The book tries to address some real issues that the Indian economy and society have been facing for a long period of time. It is claimed in the book that a categorical answer has been provided to the problems of absence of permanency to our economic growth. It is argued that even the fluctuating growth is powered by cheap labour and low domestic demand. Even if the issue of not percolating down the benefits of economic growth and under utilisation of our manpower for the phoenix to fly, the arguments and evidences seem to be so weak for a book to be published by international agencies. His advice is to learn from the development experiences of the USA and Europe. What to learn? What is the development history of the USA and UK? It is nothing but colonisation and fierce exploitation. It is widely accepted to a greater extent that it is not scientific and technological development, but the colonisation accelerated economic development of the West.
The first chapter itself reveals very clearly that the first generation leaders of Independent India were not satisfied with just economic sovereignty; they wanted intellectual and economic independence too. It is very clear that has not happened in India so far. Blaming the politicians as a class responsible for this is not an academic approach but it is a type of hiding from stating who are responsible (more or less, the party which governed India more than fifty years within sixty years of Independence or some others). A journalistic approach in this type of serious issues should not have been done.
The issue of low growth rate of agriculture compared to the growth rate of the economy and service sector for the last so many years has been highlighted very effectively. The situation of very poor human development, high dropout rate in India and it is even higher than Nepal and Bangladesh, the poor state of our school education, low governments spending on education, non-functioning schools and absentee teachers have been presented very convincingly. Another area he has made an attempt is poor government spending on public health and this puts India in the group of Myanmar, Guinea and Congo and it is attributed as one of the reasons for booming private hospitals. He states very rightly that this too adds to the power of the merchant capitalists.
Another issue mentioned in the book is the booming of informal sectors categorised as unorganised sectors in the government classifications. He has raised some issues like keeping dual records (wage-related) in the informal unorganised sectors led to severe exploitation of workers in Tamil Nadu. Another issue is dominance of contract-casual labourers in these sectors and they are unable to get access to provident fund and retirement benefits. Migrant workers and child labourers are employed in these sectors especially in the fast growing informal unorganised sectors located in Tirupur (Tamil Nadu), Gujarat, Maharashtra, Karnataka, Punjab and many another parts of India. All these he presents with his visits in these business organisations and discussions with the migrant labourers working in the informal unorganised sectors of the economy. So the growth story of these informal unorganised sectors is nothing but exploitation and migrant workers movement from their severe poverty in rural area, from being impoverished in the villages to being underpaid in the cities. But this issue existing in the informal unorganised sectors of the Indian economy has not been addressed seriously with sound statistics and logical arguments.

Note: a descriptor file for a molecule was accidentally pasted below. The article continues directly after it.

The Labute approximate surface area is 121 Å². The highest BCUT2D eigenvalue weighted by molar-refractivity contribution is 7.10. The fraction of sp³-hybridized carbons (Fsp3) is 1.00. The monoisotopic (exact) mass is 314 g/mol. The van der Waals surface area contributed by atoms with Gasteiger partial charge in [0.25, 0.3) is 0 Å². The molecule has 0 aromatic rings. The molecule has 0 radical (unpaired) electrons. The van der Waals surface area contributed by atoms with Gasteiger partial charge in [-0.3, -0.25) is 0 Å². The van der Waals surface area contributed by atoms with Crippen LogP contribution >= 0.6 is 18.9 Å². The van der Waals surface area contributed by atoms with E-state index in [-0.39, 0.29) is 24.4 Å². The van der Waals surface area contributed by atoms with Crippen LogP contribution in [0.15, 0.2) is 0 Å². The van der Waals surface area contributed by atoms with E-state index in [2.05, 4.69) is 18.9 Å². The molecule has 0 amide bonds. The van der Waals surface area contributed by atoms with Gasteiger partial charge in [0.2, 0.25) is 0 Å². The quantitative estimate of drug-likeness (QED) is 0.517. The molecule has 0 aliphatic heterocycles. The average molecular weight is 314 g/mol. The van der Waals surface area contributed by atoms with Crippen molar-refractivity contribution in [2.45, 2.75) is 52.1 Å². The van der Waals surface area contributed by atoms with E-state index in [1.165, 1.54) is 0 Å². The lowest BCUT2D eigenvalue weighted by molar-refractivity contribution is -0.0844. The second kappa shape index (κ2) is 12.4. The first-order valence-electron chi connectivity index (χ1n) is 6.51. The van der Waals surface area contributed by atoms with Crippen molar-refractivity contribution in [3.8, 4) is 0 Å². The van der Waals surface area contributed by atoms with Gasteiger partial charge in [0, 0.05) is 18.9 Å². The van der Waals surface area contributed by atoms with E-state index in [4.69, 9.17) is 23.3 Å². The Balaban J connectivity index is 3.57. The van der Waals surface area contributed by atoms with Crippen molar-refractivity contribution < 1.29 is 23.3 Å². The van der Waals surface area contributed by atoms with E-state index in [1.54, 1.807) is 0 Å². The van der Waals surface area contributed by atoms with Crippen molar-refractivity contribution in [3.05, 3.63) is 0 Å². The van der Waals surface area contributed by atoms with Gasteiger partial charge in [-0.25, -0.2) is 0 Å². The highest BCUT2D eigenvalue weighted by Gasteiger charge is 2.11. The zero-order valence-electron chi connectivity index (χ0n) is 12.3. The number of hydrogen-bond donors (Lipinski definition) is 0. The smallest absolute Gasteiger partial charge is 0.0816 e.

The stagnant agrarian economy and rural areas have been presented as a topic of discussion in the sixth chapter. The agrarian sector has been facing serious crisis and to a greater extent it is structural and institutional. The area under irrigation has been almost constant for the last several years, declining capital expenditure by the public sector in agriculture, lack of infrastructural facilities, declining institutional credit to agriculture etc all these burning issues of India’s farm sector have been presented well. In the seventh chapter titled ‘The Changing of Agriculture’ he has presented some realities that have become the order of the rural India like the declining contribution of agriculture to GDP, the doubling of rural people working in urban India between 1987-88 and 1993-94 with NSSO data, sharp decline of agriculture in value-added terms to GDP, increasing amenities in urban India and not much in rural India where more than 70 per cent of the population lives etc are some disturbing facts to those hold ‘Indian Economic Miracle’ theory.
Even if the author is so critical and fully informed about all the negative developments in Indian agriculture and rural India and the people who challenged Gandhi’s ideas on the village life and rural economy like Swami Sahajanand Saraswati but he tells nothing about the people who challenged the Gandhian concept of Gram Swaraj, self-sufficient village and rural economy in the post-Independent India. Mentioning about communal riots in Gujarat, the author is highly biased and doesn’t show the tall intellectual honesty he claims throughout the book.
The book raises some fundamental issues that the Indian economy has been facing and we should have a well-planned strategy to help the phoenix to fly. Otherwise the caged the phoenix may die.
(Penguin Books Inida Pvt Ltd, 11, community centre, Panchsheel Park, New Delhi-110 017)